I would suggest defining and throwing a custom exception types which would, by their nature, identify the application layer in which the problematic condition occurred. I would also suggest catching many types of exceptions which would indicate logic or state-related problems and rethrowing as custom types. Otherwise if someone calls your method and has an ArgumentException thrown at him, the caller will have no idea whether that is a consequence of his passing invalid arguments to your code, or whether it indicates some internal problem with your code. Note that because of things like function inlining, a StackTrace may not list all the methods involved in a call chain.

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Are you sure the "bug exception" concept exists?

In your example, it's definitely a ArgumentOutOfRangeException exception if a is an argument.

If your code tries to execute some code that isn't ever supposed to be executed, then I think something more relevant than "Hey! Bug here!" needs to be thrown upstream.

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That's exactly it: The code isn't ever supposed to be executed. What do I throw in this case? – Heinzi Feb 9 '12 at 11:07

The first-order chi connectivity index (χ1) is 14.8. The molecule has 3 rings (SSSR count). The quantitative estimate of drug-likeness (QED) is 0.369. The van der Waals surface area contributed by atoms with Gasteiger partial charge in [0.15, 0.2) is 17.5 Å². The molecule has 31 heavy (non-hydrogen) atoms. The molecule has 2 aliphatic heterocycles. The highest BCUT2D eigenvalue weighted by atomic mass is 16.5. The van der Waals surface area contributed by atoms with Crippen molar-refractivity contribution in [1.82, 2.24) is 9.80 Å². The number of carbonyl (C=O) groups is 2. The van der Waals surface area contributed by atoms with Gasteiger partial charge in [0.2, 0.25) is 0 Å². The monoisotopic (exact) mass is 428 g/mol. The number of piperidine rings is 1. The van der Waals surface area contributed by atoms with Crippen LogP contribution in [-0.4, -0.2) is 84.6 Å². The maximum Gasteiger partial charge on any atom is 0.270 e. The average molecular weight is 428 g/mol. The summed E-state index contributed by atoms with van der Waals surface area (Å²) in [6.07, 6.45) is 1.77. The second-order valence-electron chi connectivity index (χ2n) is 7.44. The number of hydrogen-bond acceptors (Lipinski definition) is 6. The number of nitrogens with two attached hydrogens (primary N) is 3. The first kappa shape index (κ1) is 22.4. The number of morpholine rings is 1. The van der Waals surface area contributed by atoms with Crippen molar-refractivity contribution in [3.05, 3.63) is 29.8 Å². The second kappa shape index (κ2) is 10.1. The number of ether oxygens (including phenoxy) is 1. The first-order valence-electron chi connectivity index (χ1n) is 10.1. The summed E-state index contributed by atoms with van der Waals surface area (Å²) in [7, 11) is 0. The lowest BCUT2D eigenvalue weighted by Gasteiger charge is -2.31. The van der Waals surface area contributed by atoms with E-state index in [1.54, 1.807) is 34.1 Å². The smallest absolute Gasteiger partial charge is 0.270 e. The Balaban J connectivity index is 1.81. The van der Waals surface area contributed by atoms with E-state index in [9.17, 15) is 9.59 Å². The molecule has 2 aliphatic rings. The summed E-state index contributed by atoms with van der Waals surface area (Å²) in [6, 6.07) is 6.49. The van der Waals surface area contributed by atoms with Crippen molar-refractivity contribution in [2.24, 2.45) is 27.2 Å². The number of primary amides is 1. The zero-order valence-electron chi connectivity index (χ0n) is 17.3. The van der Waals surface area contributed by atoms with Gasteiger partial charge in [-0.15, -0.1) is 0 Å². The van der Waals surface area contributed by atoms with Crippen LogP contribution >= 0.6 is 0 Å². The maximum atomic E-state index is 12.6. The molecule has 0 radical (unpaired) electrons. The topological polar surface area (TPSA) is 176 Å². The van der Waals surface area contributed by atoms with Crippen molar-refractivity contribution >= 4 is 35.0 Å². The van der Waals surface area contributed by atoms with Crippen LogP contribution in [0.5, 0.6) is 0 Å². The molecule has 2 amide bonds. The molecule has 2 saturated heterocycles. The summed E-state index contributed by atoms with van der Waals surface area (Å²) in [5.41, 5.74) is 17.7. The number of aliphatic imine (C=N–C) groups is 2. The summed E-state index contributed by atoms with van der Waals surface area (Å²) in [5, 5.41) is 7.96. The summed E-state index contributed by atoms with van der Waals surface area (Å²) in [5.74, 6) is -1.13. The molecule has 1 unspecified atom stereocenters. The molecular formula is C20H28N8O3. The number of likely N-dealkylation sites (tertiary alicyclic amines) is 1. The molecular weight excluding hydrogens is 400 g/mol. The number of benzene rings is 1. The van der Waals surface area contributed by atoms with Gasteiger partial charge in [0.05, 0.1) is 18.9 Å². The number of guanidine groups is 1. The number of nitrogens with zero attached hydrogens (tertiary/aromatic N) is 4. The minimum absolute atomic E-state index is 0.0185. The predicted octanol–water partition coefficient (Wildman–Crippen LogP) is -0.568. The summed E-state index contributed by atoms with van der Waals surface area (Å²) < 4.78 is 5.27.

ThisIsABugException is conceptually incorrect, I would say.

If your method's contract is passed (parameters are correct so there are no ArgumentExceptions) your method technically should not fail. Why should it if all the parameters are correct and the logic of the method itself is correct?

So when you check your method contract (parameters) you raise ArgumentException or its children.

If within your method you call something unreliable and receive some weird result, then you probably whould raise something meaningful rather than failing with "oh, bug! bug!". Bug indeed, so what? I'd rather raise something meaningful in context of operation.

If you have to throw because of your business rules, say you were asked to deactivate an account, and parameters are correct, but during the method you have discovered that this account is already inactive, this is, indeed, an invalid operation, then InvalidOperationException will do, that's why we have this "generic" exception in .NET.

That's why you never want to raise ThisIsABugException or something similar.

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Why should it if all the parameters are correct and the logic of the method itself is correct? -- that's exactly the point: At runtime, the method detects (by means of a sanity check) that it is not correct, i.e., it contains a bug that only the developer can fix. – Heinzi Feb 9 '12 at 11:16